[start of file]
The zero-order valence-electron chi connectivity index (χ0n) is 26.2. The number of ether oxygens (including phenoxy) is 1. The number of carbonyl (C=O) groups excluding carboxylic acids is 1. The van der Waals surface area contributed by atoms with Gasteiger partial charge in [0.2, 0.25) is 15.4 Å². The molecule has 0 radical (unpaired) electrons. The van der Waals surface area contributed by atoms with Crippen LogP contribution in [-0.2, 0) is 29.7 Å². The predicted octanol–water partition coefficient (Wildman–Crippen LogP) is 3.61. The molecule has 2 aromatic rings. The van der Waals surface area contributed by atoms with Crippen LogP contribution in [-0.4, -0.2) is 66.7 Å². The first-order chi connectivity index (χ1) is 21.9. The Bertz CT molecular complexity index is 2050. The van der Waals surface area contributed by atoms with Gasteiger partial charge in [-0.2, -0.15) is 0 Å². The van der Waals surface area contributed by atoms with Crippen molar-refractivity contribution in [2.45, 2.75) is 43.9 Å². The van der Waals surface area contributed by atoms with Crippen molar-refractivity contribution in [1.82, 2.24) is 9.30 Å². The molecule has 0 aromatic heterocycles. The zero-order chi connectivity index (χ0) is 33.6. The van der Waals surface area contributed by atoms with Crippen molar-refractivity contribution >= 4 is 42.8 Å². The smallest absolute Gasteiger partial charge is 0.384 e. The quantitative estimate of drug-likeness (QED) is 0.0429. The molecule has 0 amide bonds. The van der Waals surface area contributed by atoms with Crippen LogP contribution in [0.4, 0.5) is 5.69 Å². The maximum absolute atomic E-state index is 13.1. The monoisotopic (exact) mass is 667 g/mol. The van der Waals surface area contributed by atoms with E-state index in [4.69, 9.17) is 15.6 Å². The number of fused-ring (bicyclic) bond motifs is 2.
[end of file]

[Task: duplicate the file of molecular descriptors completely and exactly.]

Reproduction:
The zero-order valence-electron chi connectivity index (χ0n) is 26.2. The number of ether oxygens (including phenoxy) is 1. The number of carbonyl (C=O) groups excluding carboxylic acids is 1. The van der Waals surface area contributed by atoms with Gasteiger partial charge in [0.2, 0.25) is 15.4 Å². The molecule has 0 radical (unpaired) electrons. The van der Waals surface area contributed by atoms with Crippen LogP contribution in [-0.2, 0) is 29.7 Å². The predicted octanol–water partition coefficient (Wildman–Crippen LogP) is 3.61. The molecule has 2 aromatic rings. The van der Waals surface area contributed by atoms with Crippen LogP contribution in [-0.4, -0.2) is 66.7 Å². The first-order chi connectivity index (χ1) is 21.9. The Bertz CT molecular complexity index is 2050. The van der Waals surface area contributed by atoms with Gasteiger partial charge in [-0.2, -0.15) is 0 Å². The van der Waals surface area contributed by atoms with Crippen molar-refractivity contribution in [2.45, 2.75) is 43.9 Å². The van der Waals surface area contributed by atoms with Crippen molar-refractivity contribution in [1.82, 2.24) is 9.30 Å². The molecule has 0 aromatic heterocycles. The zero-order chi connectivity index (χ0) is 33.6. The van der Waals surface area contributed by atoms with Crippen molar-refractivity contribution >= 4 is 42.8 Å². The smallest absolute Gasteiger partial charge is 0.384 e. The quantitative estimate of drug-likeness (QED) is 0.0429. The molecule has 0 amide bonds. The van der Waals surface area contributed by atoms with Crippen LogP contribution in [0.4, 0.5) is 5.69 Å². The maximum absolute atomic E-state index is 13.1. The monoisotopic (exact) mass is 667 g/mol. The van der Waals surface area contributed by atoms with E-state index in [4.69, 9.17) is 15.6 Å². The number of fused-ring (bicyclic) bond motifs is 2.